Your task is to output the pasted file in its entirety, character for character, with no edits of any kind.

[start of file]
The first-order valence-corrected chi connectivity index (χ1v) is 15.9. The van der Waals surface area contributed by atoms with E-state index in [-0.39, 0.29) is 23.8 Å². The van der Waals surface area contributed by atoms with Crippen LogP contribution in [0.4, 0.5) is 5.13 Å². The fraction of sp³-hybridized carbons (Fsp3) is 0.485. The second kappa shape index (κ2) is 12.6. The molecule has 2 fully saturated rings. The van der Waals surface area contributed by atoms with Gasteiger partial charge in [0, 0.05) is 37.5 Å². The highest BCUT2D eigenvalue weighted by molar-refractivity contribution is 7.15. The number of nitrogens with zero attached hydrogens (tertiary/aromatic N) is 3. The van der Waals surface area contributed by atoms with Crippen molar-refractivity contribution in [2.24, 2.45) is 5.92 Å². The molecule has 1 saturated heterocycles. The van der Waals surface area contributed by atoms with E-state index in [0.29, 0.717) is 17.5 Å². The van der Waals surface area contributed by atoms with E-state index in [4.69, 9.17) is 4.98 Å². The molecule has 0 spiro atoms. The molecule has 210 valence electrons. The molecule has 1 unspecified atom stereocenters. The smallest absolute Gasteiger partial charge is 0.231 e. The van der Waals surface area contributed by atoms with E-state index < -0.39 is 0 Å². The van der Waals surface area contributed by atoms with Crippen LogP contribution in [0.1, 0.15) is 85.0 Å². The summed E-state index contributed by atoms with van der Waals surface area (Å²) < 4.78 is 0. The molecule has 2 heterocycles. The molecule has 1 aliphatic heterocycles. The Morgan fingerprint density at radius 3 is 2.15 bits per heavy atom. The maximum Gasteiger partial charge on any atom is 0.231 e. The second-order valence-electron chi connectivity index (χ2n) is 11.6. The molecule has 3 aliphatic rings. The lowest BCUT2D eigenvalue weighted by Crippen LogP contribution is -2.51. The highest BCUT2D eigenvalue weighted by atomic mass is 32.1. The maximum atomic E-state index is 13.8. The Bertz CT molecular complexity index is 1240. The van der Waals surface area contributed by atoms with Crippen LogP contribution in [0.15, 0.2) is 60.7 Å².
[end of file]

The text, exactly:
The first-order valence-corrected chi connectivity index (χ1v) is 15.9. The van der Waals surface area contributed by atoms with E-state index in [-0.39, 0.29) is 23.8 Å². The van der Waals surface area contributed by atoms with Crippen LogP contribution in [0.4, 0.5) is 5.13 Å². The fraction of sp³-hybridized carbons (Fsp3) is 0.485. The second kappa shape index (κ2) is 12.6. The molecule has 2 fully saturated rings. The van der Waals surface area contributed by atoms with Gasteiger partial charge in [0, 0.05) is 37.5 Å². The highest BCUT2D eigenvalue weighted by molar-refractivity contribution is 7.15. The number of nitrogens with zero attached hydrogens (tertiary/aromatic N) is 3. The van der Waals surface area contributed by atoms with Crippen molar-refractivity contribution in [2.24, 2.45) is 5.92 Å². The molecule has 1 saturated heterocycles. The van der Waals surface area contributed by atoms with E-state index in [0.29, 0.717) is 17.5 Å². The van der Waals surface area contributed by atoms with E-state index in [4.69, 9.17) is 4.98 Å². The molecule has 0 spiro atoms. The molecule has 210 valence electrons. The molecule has 1 unspecified atom stereocenters. The smallest absolute Gasteiger partial charge is 0.231 e. The van der Waals surface area contributed by atoms with E-state index < -0.39 is 0 Å². The van der Waals surface area contributed by atoms with Crippen LogP contribution in [0.1, 0.15) is 85.0 Å². The summed E-state index contributed by atoms with van der Waals surface area (Å²) < 4.78 is 0. The molecule has 2 heterocycles. The molecule has 1 aliphatic heterocycles. The Morgan fingerprint density at radius 3 is 2.15 bits per heavy atom. The maximum Gasteiger partial charge on any atom is 0.231 e. The second-order valence-electron chi connectivity index (χ2n) is 11.6. The molecule has 3 aliphatic rings. The lowest BCUT2D eigenvalue weighted by Crippen LogP contribution is -2.51. The highest BCUT2D eigenvalue weighted by atomic mass is 32.1. The maximum atomic E-state index is 13.8. The Bertz CT molecular complexity index is 1240. The van der Waals surface area contributed by atoms with Crippen LogP contribution in [0.15, 0.2) is 60.7 Å².